Roughly 10% of meth users report that they snort this man-made stimulant, making it the third most common form of use. People who use meth by snorting it don't experience the immediate rush as when smoking or injecting this drug. Instead, they have feelings of euphoria, often within three to five minutes of snorting the drug.

Snorting involves forcefully breathing in the drug so it enters the nose. This can lead to damage to the sinus cavities. People who snort meth might develop a chronic runny nose, and continued use can even lead to a hole developing in the septum (the cartilage and bone inside the nose that divides the nasal cavity in two).

Ingesting Meth Orally

Methamphetamine was originally developed for medical use and administered in pill form. It is used medically in the treatment of attention-deficit hyperactivity disorder (ADHD) and, in some cases, may be prescribed short-term to help people with obesity lose weight.

Users can still take meth orally today, either with manufactured pills, homemade pills, or other means of orally ingesting the drug. Like snorting, taking meth orally provides feelings of euphoria. However, the effects take a bit longer than when meth is snorted, usually 15 to 20 minutes.

Someone who starts to use meth by ingesting it orally can develop a tolerance to the drug, causing them to progress to other more immediate methods of use.

If you or a loved one are struggling with substance use or addiction, contact the Substance Abuse and Mental Health Services Administration (SAMHSA) National Helpline at 1-800-662-4357 for information on support and treatment facilities in your area. 

For more mental health resources, see our National Helpline Database.

7 Sources
Verywell Mind uses only high-quality sources, including peer-reviewed studies, to support the facts within our articles. Read our editorial process to learn more about how we fact-check and keep our content accurate, reliable, and trustworthy.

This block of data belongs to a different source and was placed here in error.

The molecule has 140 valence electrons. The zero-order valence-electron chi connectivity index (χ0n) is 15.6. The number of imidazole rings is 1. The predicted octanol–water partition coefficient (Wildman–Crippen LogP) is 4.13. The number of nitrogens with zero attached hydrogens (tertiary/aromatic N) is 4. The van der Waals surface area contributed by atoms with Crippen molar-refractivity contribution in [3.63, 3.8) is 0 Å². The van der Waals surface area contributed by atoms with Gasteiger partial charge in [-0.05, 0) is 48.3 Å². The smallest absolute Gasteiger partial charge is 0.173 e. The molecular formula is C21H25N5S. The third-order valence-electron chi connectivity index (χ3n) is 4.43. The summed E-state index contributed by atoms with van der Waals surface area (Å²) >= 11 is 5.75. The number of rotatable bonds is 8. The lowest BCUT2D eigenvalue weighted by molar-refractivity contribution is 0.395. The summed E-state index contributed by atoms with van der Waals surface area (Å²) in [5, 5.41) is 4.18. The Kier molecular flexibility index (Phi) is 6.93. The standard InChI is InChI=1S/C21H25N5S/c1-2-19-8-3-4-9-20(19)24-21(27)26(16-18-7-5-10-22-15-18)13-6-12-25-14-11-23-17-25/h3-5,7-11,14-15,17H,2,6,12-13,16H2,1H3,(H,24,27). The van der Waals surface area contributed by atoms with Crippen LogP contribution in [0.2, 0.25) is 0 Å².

1. National Institute on Drug Abuse. Methamphetamine research report.

  2. Pro G, Hayes C, Montgomery B, Zaller N. Demographic and geographic shifts in the preferred route of methamphetamine administration among treatment cases in the US, 2010-2019. Drug Alcoh Depend. 2022;237:109535. doi:10.1016/j.drugalcdep.2022.109535

  3. National Institute on Drug Abuse. DrugFacts: Methamphetamine.

  4. McKetin R, Sutherland R, Peacock A, Farrell M, Degenhardt L. Patterns of smoking and injecting methamphetamine and their association with health and social outcomes. Drug Alcoh Rev. 2021;40(7):1256-1265. doi:10.1111/dar.13364

  5. Radfar SR, Rawson RA. Current research on methamphetamine: epidemiology, medical and psychiatric effects, treatment, and harm reduction efforts. Addict Health. 2014;6(3-4):146-54.

  6. U.S. National Library of Medicine. Methamphetamine.

  7. United States Department of Justice Archive. Meth awareness.

Additional Reading

By Buddy T
Buddy T is an anonymous writer and founding member of the Online Al-Anon Outreach Committee with decades of experience writing about alcoholism.